6 Steps for Planning a Small Business Web Site

A Sane Approach to Building a Small Business Website

Forget all the whiz bang effects and the $10K design your marketing team says you simply must have, and let’s get down to business. You’re convinced you need a Web presence or a new website design, but what do you really need on your small business website? And how can you achieve your goals realistically and within budget? In this article, I’ll explain how to get what you want in a website and how to do it without wasting time and money.

Step 1: Start with the Basics

The first step to determine what you need on a small business website is to clearly define the purpose of the website. What do you want to achieve with the site? This is pen and paper stuff — write down the goals you have for your website. This is vital not only to help you get the website design right so it will achieve these goals but, written goals give you something to track later on to see if the website is doing what it is supposed to do.

Step 2: Define Your Target Audience

The second step in the design process is to identify your target audience. Your website design needs to be focused on – and relevant and meaningful to — the target audience for your product or services. A scattergun approach and where you try to be all things to all people just wastes your resources. Once you identify your target audience, you can design a small business website that will service them.

Step 3: Set a Website Design Budget

Any small business website project can easily balloon out of control and consume an unlimited amount of money, time and resources. Setting a budget will help keep costs under control and help you focus on the goals the website design must achieve rather than just the nice-to-haves.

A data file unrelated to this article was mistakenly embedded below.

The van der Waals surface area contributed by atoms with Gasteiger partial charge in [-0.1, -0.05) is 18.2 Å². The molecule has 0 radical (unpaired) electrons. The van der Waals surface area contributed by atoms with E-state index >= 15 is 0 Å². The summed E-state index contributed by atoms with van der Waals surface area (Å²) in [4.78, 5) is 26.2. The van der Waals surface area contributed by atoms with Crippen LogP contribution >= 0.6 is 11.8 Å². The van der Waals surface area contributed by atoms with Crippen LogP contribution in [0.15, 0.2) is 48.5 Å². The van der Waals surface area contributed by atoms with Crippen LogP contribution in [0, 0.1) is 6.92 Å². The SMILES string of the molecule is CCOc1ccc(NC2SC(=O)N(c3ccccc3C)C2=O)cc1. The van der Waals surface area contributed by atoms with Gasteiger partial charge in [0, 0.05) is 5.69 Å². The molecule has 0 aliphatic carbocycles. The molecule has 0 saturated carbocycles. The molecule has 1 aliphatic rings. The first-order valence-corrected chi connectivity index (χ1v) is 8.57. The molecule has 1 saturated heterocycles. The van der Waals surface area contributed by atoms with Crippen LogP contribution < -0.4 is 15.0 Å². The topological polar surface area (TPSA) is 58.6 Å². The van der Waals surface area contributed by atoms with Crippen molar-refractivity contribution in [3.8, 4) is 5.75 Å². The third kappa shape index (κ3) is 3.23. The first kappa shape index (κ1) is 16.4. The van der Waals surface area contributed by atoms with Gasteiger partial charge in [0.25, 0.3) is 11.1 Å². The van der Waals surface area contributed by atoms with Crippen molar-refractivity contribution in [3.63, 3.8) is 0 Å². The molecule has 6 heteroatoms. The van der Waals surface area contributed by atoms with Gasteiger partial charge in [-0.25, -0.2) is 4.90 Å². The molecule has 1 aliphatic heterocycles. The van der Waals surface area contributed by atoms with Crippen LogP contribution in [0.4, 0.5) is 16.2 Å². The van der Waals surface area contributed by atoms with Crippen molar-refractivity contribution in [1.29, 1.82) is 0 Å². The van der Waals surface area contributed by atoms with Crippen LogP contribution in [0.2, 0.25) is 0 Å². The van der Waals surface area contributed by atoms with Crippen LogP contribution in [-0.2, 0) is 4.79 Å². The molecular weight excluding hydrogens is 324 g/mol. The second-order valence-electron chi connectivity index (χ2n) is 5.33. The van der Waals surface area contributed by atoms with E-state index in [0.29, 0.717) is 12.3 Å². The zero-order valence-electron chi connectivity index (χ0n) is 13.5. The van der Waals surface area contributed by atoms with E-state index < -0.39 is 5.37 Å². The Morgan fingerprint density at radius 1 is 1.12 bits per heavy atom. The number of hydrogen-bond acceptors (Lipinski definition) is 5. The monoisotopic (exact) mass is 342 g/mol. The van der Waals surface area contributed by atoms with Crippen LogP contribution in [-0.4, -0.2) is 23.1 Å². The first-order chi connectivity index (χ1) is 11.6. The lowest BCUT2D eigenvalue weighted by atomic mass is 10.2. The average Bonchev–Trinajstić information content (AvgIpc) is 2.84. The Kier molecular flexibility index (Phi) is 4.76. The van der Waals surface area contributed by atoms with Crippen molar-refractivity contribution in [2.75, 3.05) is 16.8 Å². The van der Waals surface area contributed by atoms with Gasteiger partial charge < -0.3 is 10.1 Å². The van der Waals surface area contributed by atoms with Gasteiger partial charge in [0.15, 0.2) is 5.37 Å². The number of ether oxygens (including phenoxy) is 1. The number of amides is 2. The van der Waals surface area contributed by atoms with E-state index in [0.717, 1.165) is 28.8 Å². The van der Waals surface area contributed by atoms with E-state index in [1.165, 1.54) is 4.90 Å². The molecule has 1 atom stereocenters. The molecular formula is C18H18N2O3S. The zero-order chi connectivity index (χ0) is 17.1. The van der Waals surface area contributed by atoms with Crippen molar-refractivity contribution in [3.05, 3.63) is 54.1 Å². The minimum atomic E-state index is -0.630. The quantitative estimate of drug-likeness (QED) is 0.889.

When you are considering the cost of your small business website, think in terms of time (both yours and your employees’) and other business resources as well as money. Even if you have a designer create your site for you, you’ll be doing more than just signing checks.

Factor in the cost of gathering or producing the website content. If your project calls for a blog or a presence on social networking sites such as Facebook and Twitter, know that these need a long-term time commitment to keep them up to date. That may be acceptable if they help to achieve your stated goals, but if it comes at the expense of providing customer service to those customers you already have then you may need to consider whether these are appropriate places to be spending resources.

Step 4 – Prioritize Your Goals

Now that you have a budget, it’s time to make choices about the scope of the project. If you have a lot of goals, the project may end up being beyond your budget and you may not be able to achieve everything. Prioritize your goals into stages, and keep a list of high-priority items you’ll add to the site in the first stage and a list of features that you can roll out in stages two and three.